The Gruen Plan for Oberlin, Ohio
Oral History: Marianne Cochran
Interviewed by Courtney McGee

Ms. Cochran is designated by M, while the interviewer is designated by C.

C: How long have you lived in Oberlin?

M: Pretty much all my life. I left for college and a few years afterwards. So probably lived here fifty years.

C: What businesses are you involved with currently?

M: The most recent was the Ben Franklin store.

C: Could you be more specific about your involvement?

M: I managed the Ben Franklin for about 40 years.

C: ThatÕs you job description currently?

M: We sold the business this summerÉso now IÕm retired.

C: You family had a lot of experience with retail here in OberlinÉ

M: My father actually came to Oberlin in 1935, and he was that actually started the Ben Franklin. Then my brother had a clothing store, called Powers and Gauley (?)

C: The main focus of my project is the Victor Gruen Plan. Do you know much about that, or does that name ring a bell?

M: Yeah, I recollect it. At the time when that plan was put in effect, I was in school. So, what I remember about it was what I heard at the dinner table.

C: So, what did you hear around the dinner table?

M: I think what that wasÉthat was about the time that malls were becoming places where people wanted to shop. That was, I think, downtown OberlinÕs quote ÔanswerÕ to the mall. They thought that if they could close the street and make it more mall-like they would continue to attract customers. Before the malls started, Oberlin was a primary destination for a lot of people. Of course, when the malls came along, they become the primary destination for shopping. I imagine that a lot of towns tried different ways to recapture that dominance. This was an attempt to do that.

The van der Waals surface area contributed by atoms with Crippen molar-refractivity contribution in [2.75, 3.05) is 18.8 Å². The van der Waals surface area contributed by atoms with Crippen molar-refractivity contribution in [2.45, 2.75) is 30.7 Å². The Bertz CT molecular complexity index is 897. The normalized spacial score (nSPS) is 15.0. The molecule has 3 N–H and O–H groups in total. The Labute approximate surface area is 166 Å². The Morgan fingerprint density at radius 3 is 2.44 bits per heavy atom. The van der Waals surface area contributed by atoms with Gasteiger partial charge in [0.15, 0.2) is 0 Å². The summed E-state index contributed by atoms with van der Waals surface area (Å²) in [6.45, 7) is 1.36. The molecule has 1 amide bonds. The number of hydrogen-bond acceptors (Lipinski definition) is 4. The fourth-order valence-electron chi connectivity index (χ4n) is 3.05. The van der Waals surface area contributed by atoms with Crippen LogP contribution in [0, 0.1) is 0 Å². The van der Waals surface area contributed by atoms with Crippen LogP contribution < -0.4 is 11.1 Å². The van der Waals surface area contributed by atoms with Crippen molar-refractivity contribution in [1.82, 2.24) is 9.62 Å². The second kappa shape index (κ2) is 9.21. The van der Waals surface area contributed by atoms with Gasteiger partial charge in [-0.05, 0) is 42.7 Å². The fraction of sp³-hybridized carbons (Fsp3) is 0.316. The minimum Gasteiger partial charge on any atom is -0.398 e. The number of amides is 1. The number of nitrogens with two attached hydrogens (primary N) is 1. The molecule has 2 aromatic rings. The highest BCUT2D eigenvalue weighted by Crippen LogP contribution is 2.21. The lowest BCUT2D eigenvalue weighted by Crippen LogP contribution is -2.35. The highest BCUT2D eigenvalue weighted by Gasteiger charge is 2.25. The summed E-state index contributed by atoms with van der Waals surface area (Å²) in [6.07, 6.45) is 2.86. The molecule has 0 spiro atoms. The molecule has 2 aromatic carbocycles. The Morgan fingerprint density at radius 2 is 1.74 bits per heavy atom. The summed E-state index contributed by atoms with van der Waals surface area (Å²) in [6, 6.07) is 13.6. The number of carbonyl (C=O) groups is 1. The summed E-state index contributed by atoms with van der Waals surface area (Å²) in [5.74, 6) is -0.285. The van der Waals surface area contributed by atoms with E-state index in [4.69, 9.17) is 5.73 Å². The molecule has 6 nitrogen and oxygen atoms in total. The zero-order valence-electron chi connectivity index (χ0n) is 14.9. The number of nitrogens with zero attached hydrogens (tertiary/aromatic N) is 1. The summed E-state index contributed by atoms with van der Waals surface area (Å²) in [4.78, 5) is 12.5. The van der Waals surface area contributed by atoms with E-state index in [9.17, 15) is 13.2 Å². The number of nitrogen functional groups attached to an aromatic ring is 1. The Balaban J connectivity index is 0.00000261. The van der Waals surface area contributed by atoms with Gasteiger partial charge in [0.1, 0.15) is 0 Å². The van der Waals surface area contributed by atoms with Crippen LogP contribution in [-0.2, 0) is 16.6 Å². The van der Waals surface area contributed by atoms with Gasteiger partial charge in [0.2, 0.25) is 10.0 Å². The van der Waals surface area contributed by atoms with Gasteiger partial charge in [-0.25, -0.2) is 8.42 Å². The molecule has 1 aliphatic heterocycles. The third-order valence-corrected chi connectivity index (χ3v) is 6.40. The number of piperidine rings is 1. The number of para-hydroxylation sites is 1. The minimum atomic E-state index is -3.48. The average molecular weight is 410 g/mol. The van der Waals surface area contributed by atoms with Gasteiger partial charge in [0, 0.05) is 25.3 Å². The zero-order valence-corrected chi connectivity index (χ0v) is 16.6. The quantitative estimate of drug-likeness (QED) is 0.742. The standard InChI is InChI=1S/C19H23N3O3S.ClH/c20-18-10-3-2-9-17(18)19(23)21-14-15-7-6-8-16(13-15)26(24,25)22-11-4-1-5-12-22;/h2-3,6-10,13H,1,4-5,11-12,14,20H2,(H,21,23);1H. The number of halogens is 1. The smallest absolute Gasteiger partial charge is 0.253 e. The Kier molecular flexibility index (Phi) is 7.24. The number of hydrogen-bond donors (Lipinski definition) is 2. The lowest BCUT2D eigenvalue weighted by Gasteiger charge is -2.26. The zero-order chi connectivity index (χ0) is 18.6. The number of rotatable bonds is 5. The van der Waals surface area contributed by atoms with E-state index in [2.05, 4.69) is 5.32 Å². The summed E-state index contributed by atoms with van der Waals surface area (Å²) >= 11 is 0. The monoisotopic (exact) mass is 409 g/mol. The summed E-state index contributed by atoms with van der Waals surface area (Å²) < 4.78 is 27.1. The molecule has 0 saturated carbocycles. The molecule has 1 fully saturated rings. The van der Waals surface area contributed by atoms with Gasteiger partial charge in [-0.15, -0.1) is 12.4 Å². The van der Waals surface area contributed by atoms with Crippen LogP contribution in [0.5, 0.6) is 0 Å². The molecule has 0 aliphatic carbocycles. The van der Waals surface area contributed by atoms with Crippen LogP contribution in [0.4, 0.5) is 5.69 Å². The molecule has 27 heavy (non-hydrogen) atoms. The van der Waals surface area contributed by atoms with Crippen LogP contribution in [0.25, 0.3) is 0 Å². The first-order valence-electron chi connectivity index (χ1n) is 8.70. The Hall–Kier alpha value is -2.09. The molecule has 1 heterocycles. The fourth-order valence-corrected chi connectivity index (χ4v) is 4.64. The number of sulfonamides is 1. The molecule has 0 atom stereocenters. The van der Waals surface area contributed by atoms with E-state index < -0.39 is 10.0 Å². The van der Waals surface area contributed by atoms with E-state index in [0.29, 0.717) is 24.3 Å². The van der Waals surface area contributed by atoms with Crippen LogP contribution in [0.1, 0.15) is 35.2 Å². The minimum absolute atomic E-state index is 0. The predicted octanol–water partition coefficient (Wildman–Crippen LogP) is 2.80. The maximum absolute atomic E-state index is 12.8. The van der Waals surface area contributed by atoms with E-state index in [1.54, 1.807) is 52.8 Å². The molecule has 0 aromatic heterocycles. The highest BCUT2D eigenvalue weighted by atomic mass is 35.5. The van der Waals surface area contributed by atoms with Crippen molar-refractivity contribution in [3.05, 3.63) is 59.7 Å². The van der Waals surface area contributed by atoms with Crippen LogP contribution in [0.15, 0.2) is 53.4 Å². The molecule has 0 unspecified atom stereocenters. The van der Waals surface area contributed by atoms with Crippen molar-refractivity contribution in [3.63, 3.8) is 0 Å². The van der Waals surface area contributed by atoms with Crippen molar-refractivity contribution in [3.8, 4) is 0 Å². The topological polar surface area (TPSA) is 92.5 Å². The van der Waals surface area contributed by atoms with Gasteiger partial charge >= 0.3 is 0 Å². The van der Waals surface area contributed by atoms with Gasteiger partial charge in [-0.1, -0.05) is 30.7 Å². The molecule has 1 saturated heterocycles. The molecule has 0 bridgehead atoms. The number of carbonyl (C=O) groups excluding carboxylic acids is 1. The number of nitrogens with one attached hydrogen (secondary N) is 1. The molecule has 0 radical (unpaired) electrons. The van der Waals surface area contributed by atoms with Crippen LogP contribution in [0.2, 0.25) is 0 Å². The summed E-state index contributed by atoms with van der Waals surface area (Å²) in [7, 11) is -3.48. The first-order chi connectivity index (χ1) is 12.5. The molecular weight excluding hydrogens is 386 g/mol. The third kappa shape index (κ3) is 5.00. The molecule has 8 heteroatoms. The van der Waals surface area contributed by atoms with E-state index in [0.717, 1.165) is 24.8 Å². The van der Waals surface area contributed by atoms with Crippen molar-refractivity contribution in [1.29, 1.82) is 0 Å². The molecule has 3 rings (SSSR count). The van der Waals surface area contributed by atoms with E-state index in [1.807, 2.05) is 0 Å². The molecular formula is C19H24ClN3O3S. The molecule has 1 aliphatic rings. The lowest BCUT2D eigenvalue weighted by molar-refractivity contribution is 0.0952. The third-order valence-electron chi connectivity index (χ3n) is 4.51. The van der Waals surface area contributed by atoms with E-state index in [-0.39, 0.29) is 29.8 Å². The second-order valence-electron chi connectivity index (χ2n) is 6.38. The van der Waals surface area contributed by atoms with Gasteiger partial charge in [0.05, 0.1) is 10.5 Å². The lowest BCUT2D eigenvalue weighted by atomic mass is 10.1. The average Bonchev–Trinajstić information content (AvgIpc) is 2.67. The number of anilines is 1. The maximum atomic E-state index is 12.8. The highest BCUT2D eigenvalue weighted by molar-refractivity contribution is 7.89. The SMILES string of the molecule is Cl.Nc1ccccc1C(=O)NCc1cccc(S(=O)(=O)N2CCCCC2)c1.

C: How do you feel about shopping malls today, and their affect on Oberlin as a shopping district?

M: As a merchant, I think that we finally realized, after trying as lot of different things, that we were never to be a primary shopping destination again. We had a secondary position. There was a niche, particularly with the variety storeÉif you didnÕt have time to go to the mall, you stayed in Oberlin to shop. ThatÕs not everybody. Over there years, there have been a lot of citizens of Oberlin who have been very loyal customers. They have done their primary shopping here. But, on the whole, most people will go to the mall. For instance, if youÕre trying to find a dress in Oberlin, youÕll probably only findÉmaybeÉa couple dozen in your size. If you go to the mall, itÕs endless. You can look at 100 or 200Éyou always feel that thereÕs something you havenÕt seen, even after you make your purchase. Some people like that, other people donÕt like the crowds, the congestion, the lack of service. TheyÕd just as soon go somewhere else where someone will say, for instance, ÒHi Carol. We just got this dress in, and we think youÕd really like it.Ó

C: So what can the downtown retailers provide instead of variety?

M: The thing that the retailers have pushed for quite a long time is customer service. A lot of people like it if you call them by name. Sometimes thereÕs general chitchatÉlike ÒI hear Mary is giving a recital this weekend.Ó In general, in a small town, you can treat the people as people and not just as numbers.